A major 7.0-magnitude earthquake struck the Haitian capital of Port-au-Prince on 12 January, causing major casualties and damage. The quake was followed by several aftershocks with magnitudes over 5.0.
Such a powerful earthquake can make current maps suddenly out of date, causing additional challenges to rescue workers on the ground. Earth observation satellite images can help rescue efforts by providing updated views of how the landscape and the infrastructure have been affected.
Following the event, the French Civil Protection authorities, the Public Safety of Canada, the American Earthquake Hazards Programme of USGS and the UN Stabilisation Mission in Haiti requested satellite data of the area from the International Charter on 'Space and Major Disasters'. The initiative, referred to as 'The Charter', is aimed at providing satellite data free of charge to those affected by disasters anywhere in the world.
To meet the requirements of the rescue teams in Haiti, Very High Resolution imagery is needed from both optical and radar sensors. Through the Charter, the international space community is acquiring satellite imagery as quickly as possible. Currently, data are being collected by various satellites including Japan's ALOS, CNES's Spot-5, the U.S.'s WorldView and QuickBird, Canada's RADARSAT-2 and ESA's ERS-2 and Envisat.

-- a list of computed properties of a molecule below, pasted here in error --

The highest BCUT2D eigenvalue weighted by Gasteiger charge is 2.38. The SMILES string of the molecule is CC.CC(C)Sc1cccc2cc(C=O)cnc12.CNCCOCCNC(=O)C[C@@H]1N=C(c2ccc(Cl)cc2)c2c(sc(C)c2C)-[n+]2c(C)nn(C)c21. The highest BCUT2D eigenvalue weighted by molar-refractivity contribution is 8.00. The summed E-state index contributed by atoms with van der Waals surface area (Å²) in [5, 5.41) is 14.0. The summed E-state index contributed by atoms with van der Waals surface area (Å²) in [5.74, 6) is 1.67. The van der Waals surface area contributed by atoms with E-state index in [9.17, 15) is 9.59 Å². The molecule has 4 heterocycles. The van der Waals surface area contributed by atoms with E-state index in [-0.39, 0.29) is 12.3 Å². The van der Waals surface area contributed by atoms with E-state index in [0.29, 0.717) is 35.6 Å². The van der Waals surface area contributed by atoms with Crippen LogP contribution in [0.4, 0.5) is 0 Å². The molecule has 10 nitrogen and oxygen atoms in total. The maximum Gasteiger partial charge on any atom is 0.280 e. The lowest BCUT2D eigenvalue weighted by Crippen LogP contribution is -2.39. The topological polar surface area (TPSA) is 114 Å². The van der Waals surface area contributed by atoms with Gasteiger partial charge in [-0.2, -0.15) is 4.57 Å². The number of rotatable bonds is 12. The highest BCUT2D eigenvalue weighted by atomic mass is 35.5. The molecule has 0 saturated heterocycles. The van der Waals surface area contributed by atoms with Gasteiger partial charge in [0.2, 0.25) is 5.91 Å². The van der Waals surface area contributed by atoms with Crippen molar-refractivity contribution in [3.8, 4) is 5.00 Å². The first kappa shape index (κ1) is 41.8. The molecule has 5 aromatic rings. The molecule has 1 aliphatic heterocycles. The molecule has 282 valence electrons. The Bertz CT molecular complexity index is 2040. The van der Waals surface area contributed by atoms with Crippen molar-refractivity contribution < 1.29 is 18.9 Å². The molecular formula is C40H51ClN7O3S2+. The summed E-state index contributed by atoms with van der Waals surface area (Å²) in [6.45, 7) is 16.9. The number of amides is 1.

Satellite imagery acquired immediately after the event are used to generate emergency maps to provide rescue services with an overview of the current state of the area. These can be compared with situation maps generated from archived satellite data to identify major changes on the ground caused by the disaster.
Comparison of the maps from before and after the event allows areas that have been hit hardest to be distinguished and identify passable routes for relief and rescue workers. Additionally, they can help to identify areas which are suitable for setting up aid camps where medical support and shelter can be provided to people.
Radar satellites are able to peer through clouds, which is an asset when weather conditions prevent the use of optical satellite instruments. Radar imagery can be used to identify hazards such as landslides that may be triggered by earthquakes. In the long term, radar data can also be processed to map surface deformations caused by earthquakes to help scientists understand better seismic events.
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